Federal regulators no longer are pressing to cut the costs of most prison phone calls, backing away from a years-long effort to limit charges imposed by a handful of private companies on inmates and their families.
New FCC Rate Caps went into effect for calls from state and federal prison systems on March 17th. Most ancillary fees from all detention facilities were also banned, and those that remain were capped. Detailed information regarding current rates and fees, as well as information on how to file a complaint with the FCC if you are being overcharged can be accessed at: https://www.fcc.gov/consumers/guides/inmate-telephone-service
Yesterday, the U.S. Court of Appeals for the District of Columbia Circuit granted a partial stay requested by the telecommunications companies effectively delaying last year’s Order by the Federal Communications Commission (FCC) to regulate the prison phone industry.
The FCC’s order was in response to the Wright Petition – a petition for rulemaking filed by Washington, D.C. resident Martha Wright, who challenged the high phone rates she had to pay to accept calls from her incarcerated grandson.
The Campaign for Prison Phone Justice, led by the Human Rights Defense Center, Center for Media Justice, and Nation Inside along with a team of allies, prisoners, and, most importantly, prisoner family members--- won a major victory for prison phone justice today!
Yesterday, the Federal Communications Commission issued a Second Further Notice of Proposed Rulemaking in a long-standing proceeding to reduce the cost of phone calls made from prisons, jails and other detention facilities.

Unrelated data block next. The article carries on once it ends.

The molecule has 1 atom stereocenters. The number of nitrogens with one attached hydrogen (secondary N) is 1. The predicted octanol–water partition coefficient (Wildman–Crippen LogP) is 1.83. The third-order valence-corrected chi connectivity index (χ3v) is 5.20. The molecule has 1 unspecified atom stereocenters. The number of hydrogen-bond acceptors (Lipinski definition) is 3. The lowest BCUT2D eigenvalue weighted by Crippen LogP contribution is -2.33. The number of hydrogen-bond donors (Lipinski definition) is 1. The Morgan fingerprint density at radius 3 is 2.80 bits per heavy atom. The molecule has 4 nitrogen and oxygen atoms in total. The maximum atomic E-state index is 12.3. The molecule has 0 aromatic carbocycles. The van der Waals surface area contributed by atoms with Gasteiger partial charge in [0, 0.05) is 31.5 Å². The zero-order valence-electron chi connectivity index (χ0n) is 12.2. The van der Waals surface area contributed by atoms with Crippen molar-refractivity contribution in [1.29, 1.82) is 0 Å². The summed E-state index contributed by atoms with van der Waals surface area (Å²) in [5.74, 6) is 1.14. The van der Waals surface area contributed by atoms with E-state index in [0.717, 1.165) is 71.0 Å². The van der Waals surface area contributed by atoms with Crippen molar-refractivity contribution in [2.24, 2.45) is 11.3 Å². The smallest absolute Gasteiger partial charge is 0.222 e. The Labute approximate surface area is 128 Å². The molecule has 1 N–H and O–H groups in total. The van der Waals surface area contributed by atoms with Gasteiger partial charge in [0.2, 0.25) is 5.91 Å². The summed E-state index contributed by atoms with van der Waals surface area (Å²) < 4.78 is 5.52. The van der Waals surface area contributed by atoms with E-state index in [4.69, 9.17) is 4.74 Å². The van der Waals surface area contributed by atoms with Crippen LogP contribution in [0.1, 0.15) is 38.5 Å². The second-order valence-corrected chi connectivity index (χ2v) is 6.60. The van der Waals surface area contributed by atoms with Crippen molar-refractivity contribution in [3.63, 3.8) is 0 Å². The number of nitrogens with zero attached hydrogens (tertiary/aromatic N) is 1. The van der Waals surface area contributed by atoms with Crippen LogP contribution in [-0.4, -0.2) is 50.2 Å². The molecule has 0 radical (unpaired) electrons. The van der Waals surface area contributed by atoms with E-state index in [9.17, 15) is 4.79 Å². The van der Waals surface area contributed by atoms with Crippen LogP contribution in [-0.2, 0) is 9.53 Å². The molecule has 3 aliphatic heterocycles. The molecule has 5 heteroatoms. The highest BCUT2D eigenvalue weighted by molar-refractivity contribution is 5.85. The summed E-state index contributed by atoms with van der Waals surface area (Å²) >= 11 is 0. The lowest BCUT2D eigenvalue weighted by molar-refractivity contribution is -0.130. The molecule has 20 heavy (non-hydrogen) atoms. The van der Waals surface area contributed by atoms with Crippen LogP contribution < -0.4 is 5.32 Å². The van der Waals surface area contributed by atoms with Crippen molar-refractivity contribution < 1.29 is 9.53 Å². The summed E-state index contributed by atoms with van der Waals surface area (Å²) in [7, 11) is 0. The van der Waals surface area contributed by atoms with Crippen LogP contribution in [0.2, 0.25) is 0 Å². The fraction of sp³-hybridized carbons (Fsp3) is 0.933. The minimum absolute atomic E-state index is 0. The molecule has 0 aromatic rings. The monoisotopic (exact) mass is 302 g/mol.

A company that provides phone service to prison inmates has lost its bid to dismiss a putative class action over its rates in Newark federal court, but the case has been stayed while the plaintiffs pursue an administrative remedy with the Federal Communications Commission.
This morning Texas CURE & the Campaign for Prison Phone Justice will deliver almost 2500 signature telling Dallas County to not eliminate in person visitation by installing video visitation only system by Securus.
For over ten years a coalition of organizations and individuals has been asking the Federal Communications Commission (the FCC) to lower the cost of calling prison, jail or detention centers. Our network, the Media Action Grassroots Network was at the forefront of the fight through our work in the Campaign for Prison Phone Justice. Together along with our allies last August we finally won! The FCC set new lower rates which take effect February 2014.
On Thursday November 21, 2013 the Federal Communications Commission denied a petition by two of the biggest prison telephone operators, Securus and Global Tel Link, and their request for a stay on the implementation of the FCC’s order on lower long distance phone rates from correctional facilities across the country.
Some commissioners have vowed to ensure that the families that have been fighting for over a decade for prison phone justice have resolution this year. Commissioner Jessica Rosenworcel told families today the following: "When a decision comes before me, I want to be able to vote it first, I want to be able to vote it fast."